This track is a super disco inferno, hunk of burning dance floor glory. It might not have charted as strong as some other Avicii songs, but it’s definitely a crowd favorite. Even hipster DJs were dropping this one every week when it came out. Maybe that’s because it’s technically a remix of a song from French band Cassius and, you know, hipsters love French music.

8. Avicii – “Without You” feat. Sandro Cavazza

 

 

“Without You” arrives on Avicii’s six-track EP Avīci (01) and sports a catchy melody with zippy synths reminiscent of his country-pop sound. The record features Swedish singer-songwriter Sandro Cavazza who Avicii also remixed and included on his EP.

10 Songs About Moving On & Letting Go

7. Avicii – “Hey Brother”

 

 

Avicii’s album True was really out to show the world just how inclusive dance music could be. You’ve never heard such glistening country pop as you have on True, and “Hey Brother” is one of the twangiest dance floor favorites to ever grace the festival circuit. Singer Dan Tyminski brings the heavy bluegrass element over Avicii’s four-on-the-floor and brightly glowing synths. Fair warning, the music video is liable to make you cry.

6. Tim Berg – “Seek Bromance”

 

This classic jam is so old school that Avicii wasn’t even called Avicii when it was released — he was still known as Tim Berg. Yet, we all remember “Seek Bromance” as one of the best songs in Avicii’s catalog. It charted in 20 countries and reached number one on the Billboard Dance Clubs Songs list. Now six years after its release, you can hear how influential its been to every damn feel-good house song that came after.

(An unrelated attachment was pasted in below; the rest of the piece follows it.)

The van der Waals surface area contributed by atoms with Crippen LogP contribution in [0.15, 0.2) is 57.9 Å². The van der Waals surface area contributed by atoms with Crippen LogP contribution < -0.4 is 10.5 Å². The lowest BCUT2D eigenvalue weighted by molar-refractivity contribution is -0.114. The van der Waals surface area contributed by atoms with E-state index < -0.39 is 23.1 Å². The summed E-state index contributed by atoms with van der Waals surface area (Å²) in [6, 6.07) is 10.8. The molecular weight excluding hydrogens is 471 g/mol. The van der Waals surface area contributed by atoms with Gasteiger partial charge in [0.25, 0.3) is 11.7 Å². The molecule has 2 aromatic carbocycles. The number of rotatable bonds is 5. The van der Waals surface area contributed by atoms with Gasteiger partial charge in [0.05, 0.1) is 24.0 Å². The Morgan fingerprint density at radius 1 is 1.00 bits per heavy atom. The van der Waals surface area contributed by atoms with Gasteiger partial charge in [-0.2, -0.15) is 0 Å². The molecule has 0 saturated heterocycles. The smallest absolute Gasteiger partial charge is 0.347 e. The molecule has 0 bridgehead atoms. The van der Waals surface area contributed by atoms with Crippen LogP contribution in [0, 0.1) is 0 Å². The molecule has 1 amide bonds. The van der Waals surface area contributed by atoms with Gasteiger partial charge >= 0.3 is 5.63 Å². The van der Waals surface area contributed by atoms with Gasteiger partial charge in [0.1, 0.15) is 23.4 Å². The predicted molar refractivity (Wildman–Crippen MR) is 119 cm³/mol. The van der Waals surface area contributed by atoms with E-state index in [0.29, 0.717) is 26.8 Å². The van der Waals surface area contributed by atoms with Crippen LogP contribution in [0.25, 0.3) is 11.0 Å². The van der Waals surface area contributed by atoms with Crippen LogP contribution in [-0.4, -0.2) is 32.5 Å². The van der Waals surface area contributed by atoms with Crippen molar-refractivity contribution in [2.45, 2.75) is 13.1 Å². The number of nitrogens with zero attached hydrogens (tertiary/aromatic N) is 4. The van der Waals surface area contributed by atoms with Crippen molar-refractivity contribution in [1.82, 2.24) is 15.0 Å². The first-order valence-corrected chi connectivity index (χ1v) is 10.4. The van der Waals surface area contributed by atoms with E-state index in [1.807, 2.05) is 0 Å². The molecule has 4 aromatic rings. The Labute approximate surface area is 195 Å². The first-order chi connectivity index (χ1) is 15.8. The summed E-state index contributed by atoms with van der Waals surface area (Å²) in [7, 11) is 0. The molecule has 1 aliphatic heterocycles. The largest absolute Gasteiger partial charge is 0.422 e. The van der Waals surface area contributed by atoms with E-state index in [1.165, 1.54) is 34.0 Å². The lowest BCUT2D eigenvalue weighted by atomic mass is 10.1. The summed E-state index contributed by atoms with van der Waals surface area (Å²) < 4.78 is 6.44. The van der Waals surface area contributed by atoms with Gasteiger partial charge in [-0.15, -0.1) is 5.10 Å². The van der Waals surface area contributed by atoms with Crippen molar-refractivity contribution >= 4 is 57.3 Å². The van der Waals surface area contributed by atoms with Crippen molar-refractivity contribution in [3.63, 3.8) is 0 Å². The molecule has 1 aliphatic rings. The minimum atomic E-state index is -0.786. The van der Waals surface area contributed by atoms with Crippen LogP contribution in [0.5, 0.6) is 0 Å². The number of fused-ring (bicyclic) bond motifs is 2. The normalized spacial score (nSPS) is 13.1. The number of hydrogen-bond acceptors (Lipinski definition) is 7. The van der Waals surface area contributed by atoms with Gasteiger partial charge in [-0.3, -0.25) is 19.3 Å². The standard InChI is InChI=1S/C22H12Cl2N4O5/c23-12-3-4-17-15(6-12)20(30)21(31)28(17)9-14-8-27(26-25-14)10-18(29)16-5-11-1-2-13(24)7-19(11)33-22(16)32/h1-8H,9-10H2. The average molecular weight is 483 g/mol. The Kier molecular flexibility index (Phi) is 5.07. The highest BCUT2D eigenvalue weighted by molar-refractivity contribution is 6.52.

5. Avicii – “Silhouettes”

There’s something so undeniable about this pumping beat, this misty melody, and Swedish singer Salem Al Fakir’s smoky vocals. It just gives us a warm, cozy feeling listening to it. Maybe it’s also partially nostalgia for 2011 when everyone was first swept up in Avicii mania. This was one of those songs that, even if you acted like you didn’t like it at the time, you find yourself fist pumping to in no time.

Alan Walker’s 5 Best Songs: Critic’s Picks

4. Avicii – “I Could Be The One” feat. Nicky Romero

 

 

 

This hook became one of the most recognizable melodies of 2012 almost instantly. This song flickers between indulgently sweet and absolutely bangerific. Fun fact: the instrumental version once featured a sample of Justice‘s seminal anthem “D.A.N.C.E.,” though the sample was removed for the final version fans know and love. It was a total smash, charting in 22 countries and hitting four Billboard charts, peaking the US Dance Clubs list before it was finished.

3. Avicii – “Fade Into Darkness”

 

Did you even realize “Fade Into Darkness” predates “Levels?” Sometimes we forget there was an Avicii before that song took over the whole world. Listening to this tune today, we can hear a lot of that country-western influence just begging to bubble up to the surface. Replace the piano with acoustic guitar and it could totally be one of those cross-genre hits.